Two Ways to Play the Deepwater Renaissance
Deepwater oil and gas exploration is blowing up to previously unseen levels.
A recent Wood Mackenzie report concludes that current offshore deepwater drilling activity – in an upswing since the Deepwater Horizon disaster – is going to increase exponentially for many years to come.
Indeed, the amount of money spent on deep-sea wells is expected to grow from $43 billion today to more than $114 billion by 2022.
That’s a 265% increase in less than 10 years.
Furthermore, the number of deepwater wells will balloon more than 150% – from 500 to more than 1,250 over that same time period.
This should come as no surprise.
As the consultants point out, deepwater rigs have historically accounted for 41% of all discovered oil – and have created more than $351 billion in value – surpassing shallow and onshore production by a sound margin.
For investors looking to take advantage of this growth in offshore activity – the most direct play would be companies specializing in deepwater drilling – the ones set to benefit directly from an increase in demand.
Companies like Atwood Oceanics (ATW), for instance.
We’ve written about Atwood before, as it’s one of the fastest-growing companies in the deep-sea drilling business.
The company’s fleet boasts five ultra-deepwater rigs, three deepwater submersibles and six jack-up rigs for shallow water drilling.
These rigs are operating not just in the Gulf of Mexico, but the Mediterranean, West Africa, Southeast Asia and Australia. And more are already being built to keep up with rising demand.
Increasing demand for drillers has allowed ATW to post some pretty impressive numbers.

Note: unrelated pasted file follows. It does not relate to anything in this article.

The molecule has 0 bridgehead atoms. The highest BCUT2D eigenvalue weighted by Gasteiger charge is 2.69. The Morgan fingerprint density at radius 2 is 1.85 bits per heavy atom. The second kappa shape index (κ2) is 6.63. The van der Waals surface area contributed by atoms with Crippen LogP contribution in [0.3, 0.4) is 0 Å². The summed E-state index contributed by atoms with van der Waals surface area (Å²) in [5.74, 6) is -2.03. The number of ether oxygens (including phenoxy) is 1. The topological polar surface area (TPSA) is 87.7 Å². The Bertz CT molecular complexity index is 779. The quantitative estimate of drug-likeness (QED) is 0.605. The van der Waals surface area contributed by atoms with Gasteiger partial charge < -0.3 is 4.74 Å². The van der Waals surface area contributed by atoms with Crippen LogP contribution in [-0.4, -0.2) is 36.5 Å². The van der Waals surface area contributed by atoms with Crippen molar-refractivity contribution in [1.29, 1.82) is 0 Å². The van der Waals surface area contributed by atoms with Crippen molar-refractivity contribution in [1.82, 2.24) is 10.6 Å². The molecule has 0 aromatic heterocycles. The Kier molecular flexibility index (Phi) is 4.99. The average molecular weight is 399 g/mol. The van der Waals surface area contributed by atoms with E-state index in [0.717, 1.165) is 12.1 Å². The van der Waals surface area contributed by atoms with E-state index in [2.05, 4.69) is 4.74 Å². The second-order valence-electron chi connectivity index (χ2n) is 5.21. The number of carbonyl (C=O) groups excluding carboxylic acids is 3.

The company just reported a 52% increase in second-quarter revenue, which climbed to $272.7 million. And net income for the quarter jumped more than 74% to $90 million.
Yet, as good as these numbers are – they could be getting a whole lot better.
With an average day rate of roughly $650,000 for ultra-deepwater rigs, Atwood’s new drill rigs represent potential revenue of more than $2.5 million per day – or an additional $912 million per year.
The stock currently sports a P/E ratio of 11, making it relatively cheap compared to the rest of the industry. And the mean analyst price target is $65 – a 16% premium to where shares currently trade.
Of course, with global demand skyrocketing, and the addition of the new rigs, you could expect to see even better performance.
A Diamond in the Rough
Another company to look at is Diamond Offshore (DO).
Like Atwood, Diamond Offshore provides contract deepwater drilling services for exploration and production wells.
DO’s fleet is considerably larger than ATW’s – with 12 ultra-deepwater rigs, seven deepwater rigs, 18 midwater rigs and one jack-up rig.
And like ATW, DO has also contracted for the construction of several new rigs, including four ultra-deepwaters and two deepwater semi-submersibles.
DO also posted a strong second quarter, with revenue of $758 million, compared to $738 million the year prior. Though net income per share was down to $1.33 per share, compared to $1.45 a year before, the four new deepwater rigs alone, at current day prices, could produce a sizable increase in revenue.
At $68, shares are trading just above the 52-week low of around $64. Short-term price targets of $72 would mean a modest bump of 5% from current levels.
But that’s short term, and these two stocks aren’t short-term plays. Both are strong, long-term plays on the growing global demand for deepwater drilling.
And both are in perfect position to milk that demand for all it’s worth.
And “the chase” continues,